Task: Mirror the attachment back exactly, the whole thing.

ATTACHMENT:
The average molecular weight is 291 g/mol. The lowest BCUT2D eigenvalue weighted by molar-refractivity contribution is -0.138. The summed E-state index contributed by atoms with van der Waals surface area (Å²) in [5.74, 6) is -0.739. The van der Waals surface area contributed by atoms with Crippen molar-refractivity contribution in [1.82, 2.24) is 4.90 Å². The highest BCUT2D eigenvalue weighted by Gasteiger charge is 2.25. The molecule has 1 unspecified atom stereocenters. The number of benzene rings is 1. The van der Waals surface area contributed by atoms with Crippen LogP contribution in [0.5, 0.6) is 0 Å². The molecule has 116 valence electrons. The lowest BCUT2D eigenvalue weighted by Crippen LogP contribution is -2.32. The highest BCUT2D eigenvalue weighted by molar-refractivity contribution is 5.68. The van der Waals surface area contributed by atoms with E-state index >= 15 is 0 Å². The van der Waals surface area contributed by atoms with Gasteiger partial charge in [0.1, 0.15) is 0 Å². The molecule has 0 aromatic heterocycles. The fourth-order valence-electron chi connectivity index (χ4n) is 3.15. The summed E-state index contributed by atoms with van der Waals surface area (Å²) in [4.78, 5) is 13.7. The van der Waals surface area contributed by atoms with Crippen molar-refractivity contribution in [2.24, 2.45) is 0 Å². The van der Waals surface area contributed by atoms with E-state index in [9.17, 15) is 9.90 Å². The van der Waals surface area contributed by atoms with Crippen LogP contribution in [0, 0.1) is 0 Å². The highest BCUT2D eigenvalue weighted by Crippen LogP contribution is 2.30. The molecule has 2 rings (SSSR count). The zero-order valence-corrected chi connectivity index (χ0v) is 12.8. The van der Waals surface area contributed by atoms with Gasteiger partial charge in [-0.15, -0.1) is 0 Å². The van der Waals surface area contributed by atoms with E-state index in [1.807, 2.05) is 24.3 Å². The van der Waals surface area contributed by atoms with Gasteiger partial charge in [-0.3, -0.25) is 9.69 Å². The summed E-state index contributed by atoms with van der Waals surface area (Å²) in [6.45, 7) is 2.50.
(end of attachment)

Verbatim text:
The average molecular weight is 291 g/mol. The lowest BCUT2D eigenvalue weighted by molar-refractivity contribution is -0.138. The summed E-state index contributed by atoms with van der Waals surface area (Å²) in [5.74, 6) is -0.739. The van der Waals surface area contributed by atoms with Crippen molar-refractivity contribution in [1.82, 2.24) is 4.90 Å². The highest BCUT2D eigenvalue weighted by Gasteiger charge is 2.25. The molecule has 1 unspecified atom stereocenters. The number of benzene rings is 1. The van der Waals surface area contributed by atoms with Crippen LogP contribution in [0.5, 0.6) is 0 Å². The molecule has 116 valence electrons. The lowest BCUT2D eigenvalue weighted by Crippen LogP contribution is -2.32. The highest BCUT2D eigenvalue weighted by molar-refractivity contribution is 5.68. The van der Waals surface area contributed by atoms with E-state index >= 15 is 0 Å². The van der Waals surface area contributed by atoms with Gasteiger partial charge in [0.1, 0.15) is 0 Å². The molecule has 0 aromatic heterocycles. The fourth-order valence-electron chi connectivity index (χ4n) is 3.15. The summed E-state index contributed by atoms with van der Waals surface area (Å²) in [4.78, 5) is 13.7. The van der Waals surface area contributed by atoms with Crippen molar-refractivity contribution in [2.24, 2.45) is 0 Å². The van der Waals surface area contributed by atoms with E-state index in [9.17, 15) is 9.90 Å². The van der Waals surface area contributed by atoms with Crippen LogP contribution in [0, 0.1) is 0 Å². The highest BCUT2D eigenvalue weighted by Crippen LogP contribution is 2.30. The molecule has 2 rings (SSSR count). The zero-order valence-corrected chi connectivity index (χ0v) is 12.8. The van der Waals surface area contributed by atoms with Gasteiger partial charge in [-0.15, -0.1) is 0 Å². The van der Waals surface area contributed by atoms with E-state index in [1.807, 2.05) is 24.3 Å². The van der Waals surface area contributed by atoms with Gasteiger partial charge in [-0.3, -0.25) is 9.69 Å². The summed E-state index contributed by atoms with van der Waals surface area (Å²) in [6.45, 7) is 2.50.